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Visual Studio 2010 | Mercurial | BitBucket - Complete Workflow Tutorial

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In this tutorial, I'm going to teach you how to do the following:

  • Installing Mercurial on Windows 7.
  • Installing TortoiseHg on Windows 7 (for icon overlays and the workbench).
  • Installing the VisualHg Visual Studio 2010 addon.
  • Committing your code locally on your machine's repository.
  • Pushing your code to a remote location, BitBucket.


Ideally, by the end of this tutorial you will find yourself comfortable with this workflow and start committing early and committing often. :)

Installing Mercurial on Windows 7.

This is probably the easiest part. Just visit the official Mercurial Website and click the big fat download button. After that double click on the installer you just downloaded and follow along the installation Wizard. Nothing out of the ordinary will pop up (unlike Git's awful putty and bash sequences).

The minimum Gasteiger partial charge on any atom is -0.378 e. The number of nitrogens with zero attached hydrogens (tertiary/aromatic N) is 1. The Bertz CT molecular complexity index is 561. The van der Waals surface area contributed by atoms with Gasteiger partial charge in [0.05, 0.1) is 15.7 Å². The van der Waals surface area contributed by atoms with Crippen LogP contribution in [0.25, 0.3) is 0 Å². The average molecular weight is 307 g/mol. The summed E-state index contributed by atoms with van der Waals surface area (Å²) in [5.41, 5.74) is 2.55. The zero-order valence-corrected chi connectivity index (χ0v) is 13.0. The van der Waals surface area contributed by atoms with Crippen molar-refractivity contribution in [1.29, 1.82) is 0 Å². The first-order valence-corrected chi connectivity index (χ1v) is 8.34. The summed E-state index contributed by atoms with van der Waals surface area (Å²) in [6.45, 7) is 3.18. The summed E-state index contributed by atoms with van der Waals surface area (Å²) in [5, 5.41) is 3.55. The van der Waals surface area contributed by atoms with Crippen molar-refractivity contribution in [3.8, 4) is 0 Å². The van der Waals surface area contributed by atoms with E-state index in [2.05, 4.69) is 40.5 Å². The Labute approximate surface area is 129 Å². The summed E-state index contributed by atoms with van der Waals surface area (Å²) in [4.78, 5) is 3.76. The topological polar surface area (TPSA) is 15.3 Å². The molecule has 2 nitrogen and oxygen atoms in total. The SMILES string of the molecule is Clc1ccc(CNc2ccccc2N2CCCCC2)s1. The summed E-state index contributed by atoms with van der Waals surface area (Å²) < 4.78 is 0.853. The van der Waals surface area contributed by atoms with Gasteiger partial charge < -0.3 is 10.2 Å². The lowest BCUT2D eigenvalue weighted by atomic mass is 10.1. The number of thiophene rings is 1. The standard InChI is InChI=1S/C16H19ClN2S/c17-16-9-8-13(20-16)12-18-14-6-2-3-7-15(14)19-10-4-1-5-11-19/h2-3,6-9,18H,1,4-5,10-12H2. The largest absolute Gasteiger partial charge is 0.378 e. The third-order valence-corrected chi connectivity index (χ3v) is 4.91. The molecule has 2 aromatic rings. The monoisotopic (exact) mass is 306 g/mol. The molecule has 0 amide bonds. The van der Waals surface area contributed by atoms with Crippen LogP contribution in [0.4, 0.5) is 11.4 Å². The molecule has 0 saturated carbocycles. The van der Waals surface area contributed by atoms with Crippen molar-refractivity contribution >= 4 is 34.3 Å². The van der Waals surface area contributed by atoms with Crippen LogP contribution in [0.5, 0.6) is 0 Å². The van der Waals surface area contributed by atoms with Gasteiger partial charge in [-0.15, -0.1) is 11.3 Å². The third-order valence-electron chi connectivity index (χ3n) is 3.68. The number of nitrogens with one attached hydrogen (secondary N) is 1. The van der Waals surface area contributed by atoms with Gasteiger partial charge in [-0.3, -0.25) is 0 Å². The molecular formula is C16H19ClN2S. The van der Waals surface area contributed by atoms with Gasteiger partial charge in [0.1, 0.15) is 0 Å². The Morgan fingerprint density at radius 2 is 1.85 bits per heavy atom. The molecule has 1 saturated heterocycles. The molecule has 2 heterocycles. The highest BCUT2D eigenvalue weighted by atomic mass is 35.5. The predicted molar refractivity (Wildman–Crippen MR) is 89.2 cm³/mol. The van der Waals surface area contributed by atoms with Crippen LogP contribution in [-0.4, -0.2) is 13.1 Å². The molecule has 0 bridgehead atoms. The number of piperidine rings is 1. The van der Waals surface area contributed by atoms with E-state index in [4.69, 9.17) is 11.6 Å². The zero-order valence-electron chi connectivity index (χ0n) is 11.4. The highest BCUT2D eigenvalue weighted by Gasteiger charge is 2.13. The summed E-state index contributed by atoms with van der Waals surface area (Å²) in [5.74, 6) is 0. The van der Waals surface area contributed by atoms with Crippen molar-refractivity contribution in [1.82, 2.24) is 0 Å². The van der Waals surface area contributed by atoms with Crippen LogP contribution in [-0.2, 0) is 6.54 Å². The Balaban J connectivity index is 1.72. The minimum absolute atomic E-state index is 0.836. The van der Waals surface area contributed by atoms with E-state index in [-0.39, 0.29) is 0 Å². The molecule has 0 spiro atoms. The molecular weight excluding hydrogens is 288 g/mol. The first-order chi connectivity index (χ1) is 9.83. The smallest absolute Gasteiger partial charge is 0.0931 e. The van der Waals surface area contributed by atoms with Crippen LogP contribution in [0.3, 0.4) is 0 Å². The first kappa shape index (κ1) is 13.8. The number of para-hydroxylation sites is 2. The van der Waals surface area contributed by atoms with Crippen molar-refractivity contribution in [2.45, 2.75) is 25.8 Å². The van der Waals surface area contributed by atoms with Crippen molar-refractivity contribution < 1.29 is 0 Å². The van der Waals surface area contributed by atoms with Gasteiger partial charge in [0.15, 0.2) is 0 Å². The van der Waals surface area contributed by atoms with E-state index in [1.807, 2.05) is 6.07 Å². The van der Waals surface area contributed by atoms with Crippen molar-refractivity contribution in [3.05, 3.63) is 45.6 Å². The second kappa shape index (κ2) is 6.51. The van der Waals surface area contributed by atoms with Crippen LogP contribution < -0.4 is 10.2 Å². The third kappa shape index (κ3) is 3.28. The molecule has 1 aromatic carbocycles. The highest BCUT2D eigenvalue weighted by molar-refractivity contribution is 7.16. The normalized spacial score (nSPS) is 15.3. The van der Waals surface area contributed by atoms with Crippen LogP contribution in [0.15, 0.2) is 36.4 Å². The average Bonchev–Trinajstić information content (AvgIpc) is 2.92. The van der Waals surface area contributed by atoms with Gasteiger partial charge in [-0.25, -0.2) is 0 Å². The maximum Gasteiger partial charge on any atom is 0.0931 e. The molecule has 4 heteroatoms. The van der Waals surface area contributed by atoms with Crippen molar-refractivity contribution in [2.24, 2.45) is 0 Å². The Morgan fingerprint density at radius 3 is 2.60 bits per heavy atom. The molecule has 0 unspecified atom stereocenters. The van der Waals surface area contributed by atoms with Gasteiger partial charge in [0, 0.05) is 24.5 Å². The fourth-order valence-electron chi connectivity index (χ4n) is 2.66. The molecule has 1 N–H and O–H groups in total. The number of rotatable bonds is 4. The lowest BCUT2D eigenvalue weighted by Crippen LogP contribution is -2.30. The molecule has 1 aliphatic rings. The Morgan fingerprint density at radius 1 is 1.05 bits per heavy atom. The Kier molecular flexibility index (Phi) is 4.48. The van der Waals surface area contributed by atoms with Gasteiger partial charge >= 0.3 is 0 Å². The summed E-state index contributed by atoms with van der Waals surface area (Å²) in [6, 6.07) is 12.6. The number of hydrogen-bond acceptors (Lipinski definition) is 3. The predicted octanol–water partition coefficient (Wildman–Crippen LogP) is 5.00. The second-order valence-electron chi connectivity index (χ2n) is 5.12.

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Restart your computer for good measure and then open up a command prompt. Type in hg help and you should see this:

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If you see the same thing, Mercurial has now installed correctly on your machine.

Installing TortoiseHg on Windows 7

TortoiseHg provides you with a lot of graphical tools you can use to manage your local (and remote) Mercurial repositories. It also gives you a series of overlay icons that show up on your files, indicating whether everything is committed to the repository or you have changes pending.

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To download TortoiseHg, visit the official website and following along the installation wizard. After you're done reboot your system.

After the reboot try right clicking on your desktop. You should see something like this:

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Great, so far you have Mercurial and the tools to make your life as a developer easier.

Installing the VisualHg Visual Studio 2010 addon.

VisualHg is an addon that provides you with a helpful toolbar baked into Visual Studio 2010. No more excuses for not committing code. Just tap that button. :)